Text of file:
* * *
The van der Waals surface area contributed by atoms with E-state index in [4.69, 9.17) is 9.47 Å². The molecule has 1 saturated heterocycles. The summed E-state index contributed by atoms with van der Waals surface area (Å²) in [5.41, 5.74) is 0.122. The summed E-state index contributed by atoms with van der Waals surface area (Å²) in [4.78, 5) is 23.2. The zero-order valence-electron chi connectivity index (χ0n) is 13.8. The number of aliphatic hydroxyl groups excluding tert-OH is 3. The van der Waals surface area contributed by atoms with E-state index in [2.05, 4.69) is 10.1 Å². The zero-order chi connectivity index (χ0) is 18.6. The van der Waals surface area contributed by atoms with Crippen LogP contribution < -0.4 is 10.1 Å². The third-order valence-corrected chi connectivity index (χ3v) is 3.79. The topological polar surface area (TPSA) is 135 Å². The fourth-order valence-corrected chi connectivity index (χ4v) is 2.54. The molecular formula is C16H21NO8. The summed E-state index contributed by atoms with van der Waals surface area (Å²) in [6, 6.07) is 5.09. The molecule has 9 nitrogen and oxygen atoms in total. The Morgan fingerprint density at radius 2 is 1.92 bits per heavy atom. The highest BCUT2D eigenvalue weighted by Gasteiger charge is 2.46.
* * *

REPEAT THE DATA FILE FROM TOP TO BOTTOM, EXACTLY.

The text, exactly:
The van der Waals surface area contributed by atoms with E-state index in [4.69, 9.17) is 9.47 Å². The molecule has 1 saturated heterocycles. The summed E-state index contributed by atoms with van der Waals surface area (Å²) in [5.41, 5.74) is 0.122. The summed E-state index contributed by atoms with van der Waals surface area (Å²) in [4.78, 5) is 23.2. The zero-order valence-electron chi connectivity index (χ0n) is 13.8. The number of aliphatic hydroxyl groups excluding tert-OH is 3. The van der Waals surface area contributed by atoms with E-state index in [2.05, 4.69) is 10.1 Å². The zero-order chi connectivity index (χ0) is 18.6. The van der Waals surface area contributed by atoms with Crippen LogP contribution < -0.4 is 10.1 Å². The third-order valence-corrected chi connectivity index (χ3v) is 3.79. The topological polar surface area (TPSA) is 135 Å². The fourth-order valence-corrected chi connectivity index (χ4v) is 2.54. The molecular formula is C16H21NO8. The summed E-state index contributed by atoms with van der Waals surface area (Å²) in [6, 6.07) is 5.09. The molecule has 9 nitrogen and oxygen atoms in total. The Morgan fingerprint density at radius 2 is 1.92 bits per heavy atom. The highest BCUT2D eigenvalue weighted by Gasteiger charge is 2.46.